JoAnn: What were your most memorable experiences?
Tiffany: Dr. Sharon Cheston’s and Dr. Frank Richardson’s classes stood out for me. Family Counseling and Pastoral Integration were my favorite classes. The clinical portions of my studies were meaningful for me. Getting hands-on experience with different supervisors was extremely helpful. Two years of internship gave me the confidence to go out into the workforce and know that I was ready.
JoAnn: Where did you do your internships?
Tiffany: My first one was at St. Francis Academy, a Catholic High School in Baltimore, and the second year I was at Lighthouse Youth and Family Services. I had a practicum supervisor, an on-site supervisor, and a small group supervisor in my first internship and two supervisors in my second. I learned so much from all of them and would advise students to make the most of the supervision that they receive.
JoAnn: I heard you got married, bought a new house, went on your first ever cruise for a honeymoon, got a new dog, wrote the Professional Seminar paper, and got a new job! How did you juggle it all?
Tiffany: Through the grace of God! And, with very supportive family/friends and self-care. I did a lot of knitting and crocheting blankets/scarves. I prayed and journaled. I had a “keep my eyes on the prize” mentality. Everything that happened, while stressful, was a positive thing, so that helped. Knowing that I was called to be a counselor helped me to get through the program.
JoAnn: How was the job hunting process?
Tiffany: I started job hunting my second to last semester before I graduated. Perhaps I was a bit pre-emptive, but I am glad I did. The process was frustrating and discouraging! I put out so many resumes and only got only two bites. I was in a catch-22 situation. I had not yet graduated or gotten my license. I interviewed with Contemporary Family Services. I told them I wanted to be a school-based counselor and they were looking for a counselor for their charter schools in Baltimore. They offered me the job on the spot! I will start as soon as my LGPC (Licensed Graduate Professional Counselor) certification is completed.
JoAnn: Is there anything else you’d like to add?
Tiffany: I am thankful, grateful, and blessed to have gone through the program, graduated, and to be where I am now. I enjoyed my years at Loyola in the PC
Program and I miss it much more than I thought I would.
The phrase “disordered affections” captured my attention while I was reading James Martin’s The Jesuit Guide to (Almost) Everything. St. Ignatius of Loyola first described disordered affections in his Spiritual Exercises as whatever keeps us from being free. It is an “affection” because we find it appealing. We are drawn to it. It satisfies a hunger – a need within us, and, after a while, it becomes an “attachment.” We think we cannot live without it. Thus, it is “disordered” because it is not “life giving.”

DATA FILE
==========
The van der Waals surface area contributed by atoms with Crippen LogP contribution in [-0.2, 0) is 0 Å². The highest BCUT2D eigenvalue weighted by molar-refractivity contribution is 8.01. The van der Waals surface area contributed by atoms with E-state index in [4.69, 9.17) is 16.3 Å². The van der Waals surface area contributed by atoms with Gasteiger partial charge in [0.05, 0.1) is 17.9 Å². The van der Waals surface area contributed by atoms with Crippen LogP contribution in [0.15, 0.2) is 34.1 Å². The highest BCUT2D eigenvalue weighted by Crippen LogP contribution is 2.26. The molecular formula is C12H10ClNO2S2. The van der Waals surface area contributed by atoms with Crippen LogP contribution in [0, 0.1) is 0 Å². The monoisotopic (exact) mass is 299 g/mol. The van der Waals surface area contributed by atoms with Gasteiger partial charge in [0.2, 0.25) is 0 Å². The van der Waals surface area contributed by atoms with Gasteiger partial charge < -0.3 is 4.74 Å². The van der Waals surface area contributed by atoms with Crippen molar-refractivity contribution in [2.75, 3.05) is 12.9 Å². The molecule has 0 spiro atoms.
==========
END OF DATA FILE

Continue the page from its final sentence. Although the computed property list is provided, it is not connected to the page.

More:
As I chased down its meaning, I uncovered how I use disordered affections in my life to distract myself from my path and growing closer to God. In pastoral counseling, it is easy to identify the disordered affections and attachments that are obviously not “life giving” and cause harm: substance abuse, alcoholism, hoarding, obsessive-compulsive disorder. But what about those disordered affections that are seemingly harmless like watching television, the Internet, reading, exercise, work, and, um, chocolate?
So, I did a little research and found a definition on This Ignatian Life :
“Disordered attachments are those things (objects, experiences, activities, even other people) who become the focus of our desires and, consequently our time on this earth, rather than seeking the will and companionship of God.”
Hmmm. This might mean that my job qualifies as a disordered affection . . . but we’ll deal with that later. Here are some questions This Ignatian Life recommends we ask to identify disordered affections:
- Does the object of your affection distract you from your focus to be closer to God? (Only after lunch and only when it involves chocolate.)
- Is more of your time spent attending to these affections rather than the work you need to be doing? (No, I can eat chocolate and answer e-mail at the same time.)
- Do you have a fear of feeling empty if you do not attend to your affections? (Darn it . . . yes! Only chocolate will fill that emptiness!)
- Is your time spent trying to accumulate more time with or material objects surrounding your affections? (Hmm. I purchased the party-size bag of M&M’s® and carry it with me. At first, I thought I would just carry a serving size but what if it was not enough and I want more? It doesn’t make sense to BUY more when I already have $11.99 worth at home.)
Interestingly, St. Ignatius offers a way to overcome disordered attachments that might sound a little familiar to pastoral counselors:
- Begin by naming the disorder. (Chocoholism.)
- Admit that the disorder impacts your life and relationships. (Sigh . . . see the 3 out of 4 “yes” answers above.)